Amanda Sterling wrote:
How has Aikido affected your behavior? I find, that aside from the common answers of heightened awareness, and acute balance, etc, I am greatly altered because of my training.
I have no sense of personal space, because Aikido is such and up close and personal art.
When I enter a room, I automatically note all the entrances, exits, and good hiding places.


And on another note, does anyone ever worry that we might develop masochistic tendencies because of the ukemi shocks to our bodies? There has been more than one time when nothing relieved the tight stresses in my body except a nice slam into the mat.

I find that I ignore pain a lot of times, like I'm used to it. Does this happen to anyone else?

How are your habits altered?
Hi, when learning Aikido, you are brought to the threshold of a bigger world. When doing so, your sense of self will change. All you are experiencing is your little self. Your fighting self. Big self will not feel this way. Big self will alter your perception and your force field. Uke and enemies disappear because you no longer see the world the same way. At that point your Ki has taken you into a much larger infinite world. That is why it is so wonderful, it cannot be mastered in one or 10 years. If you use terms like "masochism, you are buying into a psychology model of a person. The spiritual person has learned to detach from his body and sees more, senses more, knows when the attacker is coming before he comes. Ask a psychologist about ki, see what they say. Ask them about the soul, see what they say. these are earth bound philosophies.
If uke is keeping mind in the center, then ukemi becomes softer, even break falls. It is very healthy to take ukemi.
ignoring pain is a good thing. if you hold on to it, you create blocks, of fear, which weaken you. Why focus on pain, keep a positive mind and you will become stronger. stay in your one point and you will not be hurt.
Don't buy into the martial aspect of Aikido, that is merely the form, the essence is to transcend the lower self and be reborn at one with the universal life force (ki). - Phew!
All the Best

Last edited by Mike Galante : 12-18-2006 at 08:57 PM.
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Old 12-19-2006, 06:24 AM   #17
SeiserL
 
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Re: Behavior

Quote:
Michele Galante wrote:
Ask a psychologist about ki, see what they say. Ask them about the soul, see what they say. these are earth bound philosophies.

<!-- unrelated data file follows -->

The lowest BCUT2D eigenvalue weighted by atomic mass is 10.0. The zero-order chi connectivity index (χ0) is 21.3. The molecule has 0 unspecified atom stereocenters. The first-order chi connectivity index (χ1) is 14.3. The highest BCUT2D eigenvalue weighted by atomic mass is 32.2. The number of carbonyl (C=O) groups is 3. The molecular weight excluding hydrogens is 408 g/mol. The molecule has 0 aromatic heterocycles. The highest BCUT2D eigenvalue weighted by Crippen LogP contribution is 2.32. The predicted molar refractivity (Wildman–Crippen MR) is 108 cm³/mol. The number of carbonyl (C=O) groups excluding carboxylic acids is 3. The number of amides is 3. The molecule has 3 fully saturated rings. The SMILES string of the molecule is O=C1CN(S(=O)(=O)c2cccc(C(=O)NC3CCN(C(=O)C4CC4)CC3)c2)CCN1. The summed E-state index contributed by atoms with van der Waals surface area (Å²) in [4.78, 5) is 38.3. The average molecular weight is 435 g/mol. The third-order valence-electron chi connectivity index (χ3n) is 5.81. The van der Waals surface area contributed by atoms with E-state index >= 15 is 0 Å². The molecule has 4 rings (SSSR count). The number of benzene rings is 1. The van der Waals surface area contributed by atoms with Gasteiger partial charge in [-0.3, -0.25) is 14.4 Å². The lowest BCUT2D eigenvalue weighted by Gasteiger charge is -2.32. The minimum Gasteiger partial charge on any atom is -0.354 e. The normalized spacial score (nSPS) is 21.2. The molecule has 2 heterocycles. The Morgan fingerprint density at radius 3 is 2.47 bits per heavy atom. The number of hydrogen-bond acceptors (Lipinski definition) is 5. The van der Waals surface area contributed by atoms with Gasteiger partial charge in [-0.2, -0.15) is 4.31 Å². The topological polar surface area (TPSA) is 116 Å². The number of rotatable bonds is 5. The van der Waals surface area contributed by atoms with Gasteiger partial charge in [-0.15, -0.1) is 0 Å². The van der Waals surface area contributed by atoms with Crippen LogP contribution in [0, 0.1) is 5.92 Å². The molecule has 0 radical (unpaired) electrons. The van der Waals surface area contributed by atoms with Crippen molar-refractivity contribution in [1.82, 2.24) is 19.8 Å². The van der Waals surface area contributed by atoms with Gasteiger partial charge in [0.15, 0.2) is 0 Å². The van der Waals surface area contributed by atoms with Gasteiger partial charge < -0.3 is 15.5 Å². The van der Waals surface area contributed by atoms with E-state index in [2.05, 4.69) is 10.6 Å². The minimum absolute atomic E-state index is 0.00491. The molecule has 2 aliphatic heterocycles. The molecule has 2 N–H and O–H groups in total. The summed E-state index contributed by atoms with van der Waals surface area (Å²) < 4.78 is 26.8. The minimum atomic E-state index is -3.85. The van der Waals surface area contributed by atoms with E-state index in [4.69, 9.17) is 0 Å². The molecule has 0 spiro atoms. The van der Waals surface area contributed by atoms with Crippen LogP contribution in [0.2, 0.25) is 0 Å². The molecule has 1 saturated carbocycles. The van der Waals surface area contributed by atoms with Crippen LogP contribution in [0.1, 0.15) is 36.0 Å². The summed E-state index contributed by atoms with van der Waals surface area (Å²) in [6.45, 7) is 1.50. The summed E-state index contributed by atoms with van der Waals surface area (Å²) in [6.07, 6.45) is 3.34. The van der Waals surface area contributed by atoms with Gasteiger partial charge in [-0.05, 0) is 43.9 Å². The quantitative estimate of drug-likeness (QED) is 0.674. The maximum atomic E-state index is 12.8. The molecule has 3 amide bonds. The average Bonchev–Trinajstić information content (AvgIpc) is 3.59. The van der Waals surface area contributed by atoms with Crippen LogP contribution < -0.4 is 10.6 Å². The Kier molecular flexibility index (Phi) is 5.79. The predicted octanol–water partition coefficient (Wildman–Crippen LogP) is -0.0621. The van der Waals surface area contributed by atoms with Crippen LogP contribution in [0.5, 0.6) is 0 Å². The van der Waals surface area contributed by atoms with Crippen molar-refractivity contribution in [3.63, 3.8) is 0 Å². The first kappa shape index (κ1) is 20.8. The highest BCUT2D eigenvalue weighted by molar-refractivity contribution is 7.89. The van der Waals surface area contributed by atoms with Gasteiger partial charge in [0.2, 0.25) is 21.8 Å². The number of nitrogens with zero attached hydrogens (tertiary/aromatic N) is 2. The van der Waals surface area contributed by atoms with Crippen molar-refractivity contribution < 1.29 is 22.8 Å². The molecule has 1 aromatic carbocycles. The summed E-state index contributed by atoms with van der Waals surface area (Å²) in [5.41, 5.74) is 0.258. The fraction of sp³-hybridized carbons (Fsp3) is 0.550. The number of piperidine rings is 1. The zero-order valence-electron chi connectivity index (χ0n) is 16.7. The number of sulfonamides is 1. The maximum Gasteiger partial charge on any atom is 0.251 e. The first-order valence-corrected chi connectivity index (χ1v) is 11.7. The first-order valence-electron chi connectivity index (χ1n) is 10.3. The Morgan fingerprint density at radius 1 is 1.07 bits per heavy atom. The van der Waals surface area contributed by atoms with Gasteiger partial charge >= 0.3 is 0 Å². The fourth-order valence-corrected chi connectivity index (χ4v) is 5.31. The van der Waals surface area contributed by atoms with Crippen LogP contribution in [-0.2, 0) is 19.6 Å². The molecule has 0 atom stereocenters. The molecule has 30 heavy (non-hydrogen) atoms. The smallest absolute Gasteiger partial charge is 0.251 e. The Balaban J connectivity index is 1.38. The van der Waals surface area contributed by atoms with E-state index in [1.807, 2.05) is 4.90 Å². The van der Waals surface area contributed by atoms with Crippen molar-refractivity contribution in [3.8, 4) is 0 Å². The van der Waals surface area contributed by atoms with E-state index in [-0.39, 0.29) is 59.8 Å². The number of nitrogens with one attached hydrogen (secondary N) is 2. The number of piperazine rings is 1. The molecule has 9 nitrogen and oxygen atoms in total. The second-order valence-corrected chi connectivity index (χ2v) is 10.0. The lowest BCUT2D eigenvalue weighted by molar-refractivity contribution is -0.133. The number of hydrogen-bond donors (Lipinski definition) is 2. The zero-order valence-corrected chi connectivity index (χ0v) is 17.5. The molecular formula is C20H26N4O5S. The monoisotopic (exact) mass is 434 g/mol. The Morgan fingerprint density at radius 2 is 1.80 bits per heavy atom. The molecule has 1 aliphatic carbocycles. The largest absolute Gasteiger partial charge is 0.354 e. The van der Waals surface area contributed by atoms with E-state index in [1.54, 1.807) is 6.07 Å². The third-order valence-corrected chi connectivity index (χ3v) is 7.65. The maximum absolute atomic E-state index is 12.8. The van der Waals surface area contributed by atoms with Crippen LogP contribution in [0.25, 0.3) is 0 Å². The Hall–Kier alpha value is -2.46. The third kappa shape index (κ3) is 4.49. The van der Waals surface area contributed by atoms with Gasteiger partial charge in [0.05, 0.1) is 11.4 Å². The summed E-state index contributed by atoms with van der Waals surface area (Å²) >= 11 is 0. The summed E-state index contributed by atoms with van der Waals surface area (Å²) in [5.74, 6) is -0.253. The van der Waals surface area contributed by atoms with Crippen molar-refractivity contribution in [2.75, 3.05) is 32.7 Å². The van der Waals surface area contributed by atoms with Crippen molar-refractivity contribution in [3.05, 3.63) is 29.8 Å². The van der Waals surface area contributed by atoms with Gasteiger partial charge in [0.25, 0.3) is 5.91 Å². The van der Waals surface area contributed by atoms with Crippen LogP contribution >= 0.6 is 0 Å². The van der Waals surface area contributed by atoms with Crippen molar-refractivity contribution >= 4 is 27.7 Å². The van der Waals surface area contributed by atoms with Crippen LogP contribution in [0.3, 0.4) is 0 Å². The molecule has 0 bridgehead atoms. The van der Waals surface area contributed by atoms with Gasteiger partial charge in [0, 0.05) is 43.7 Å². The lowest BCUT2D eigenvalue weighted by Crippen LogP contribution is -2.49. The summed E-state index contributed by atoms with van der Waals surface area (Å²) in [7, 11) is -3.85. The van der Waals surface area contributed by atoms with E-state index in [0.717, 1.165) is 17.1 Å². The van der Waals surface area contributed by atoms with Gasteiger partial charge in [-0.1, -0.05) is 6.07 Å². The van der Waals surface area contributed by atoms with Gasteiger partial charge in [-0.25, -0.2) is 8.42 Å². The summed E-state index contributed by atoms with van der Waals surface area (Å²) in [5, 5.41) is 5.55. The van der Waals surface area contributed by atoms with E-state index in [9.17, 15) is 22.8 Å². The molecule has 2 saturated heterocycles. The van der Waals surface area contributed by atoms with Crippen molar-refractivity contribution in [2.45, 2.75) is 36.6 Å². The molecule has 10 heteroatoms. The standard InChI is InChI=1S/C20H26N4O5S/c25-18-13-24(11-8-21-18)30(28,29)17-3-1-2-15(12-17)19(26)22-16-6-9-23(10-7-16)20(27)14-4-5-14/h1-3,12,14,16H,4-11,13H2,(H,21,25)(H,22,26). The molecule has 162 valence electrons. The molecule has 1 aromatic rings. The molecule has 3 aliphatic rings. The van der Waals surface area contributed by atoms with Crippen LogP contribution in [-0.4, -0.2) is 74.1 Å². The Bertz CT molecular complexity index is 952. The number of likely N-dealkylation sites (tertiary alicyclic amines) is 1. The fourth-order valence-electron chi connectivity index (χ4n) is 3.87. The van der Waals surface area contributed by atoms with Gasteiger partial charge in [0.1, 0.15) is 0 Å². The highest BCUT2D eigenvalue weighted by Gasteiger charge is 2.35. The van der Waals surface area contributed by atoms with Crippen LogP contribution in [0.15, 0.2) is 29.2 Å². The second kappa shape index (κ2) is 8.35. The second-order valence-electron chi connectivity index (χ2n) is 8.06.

Go ahead, ask.

It is only from being grounded on the earth (body/mind) that one can see the beauty of the heaven (soul/ki).

Again there is a pre/trans fallacy that supposes these are mutually exclusive, when IMHO they are mutually supportive and interdependent.

Lynn Seiser PhD
Yondan Aikido & FMA/JKD
We do not rise to the level of our expectations, but fall to the level of our training. Train well. KWATZ!
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Old 12-19-2006, 11:56 AM   #18
Kevin Leavitt
 
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Re: Behavior

Good points Lynn. I know we are getting a little into the whole religion/philosophy side of things, but I think the belief that these things are separate (mutually exclusive), is what causes the conflict and suffering in us and the world.

Aikido, at least in principle, I believe is a good practice to help us reconcile this.

This is what the practice does for me, or has made me aware of. Now the challenge is to instill and ingrain the habits into my daily life so I stay focused on this.
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Old 12-19-2006, 05:04 PM   #19
SeiserL
 
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Re: Behavior

Quote:
Kevin Leavitt wrote:
I think the belief that these things are separate (mutually exclusive), is what causes the conflict and suffering in us and the world.
IMHO, all the mystics taught a unification of duality. Including O'Sensei's beloved Omoto.

To truly change our behavior, we have to change the mental map or paradigm on which it is based.

Lynn Seiser PhD
Yondan Aikido & FMA/JKD
We do not rise to the level of our expectations, but fall to the level of our training. Train well. KWATZ!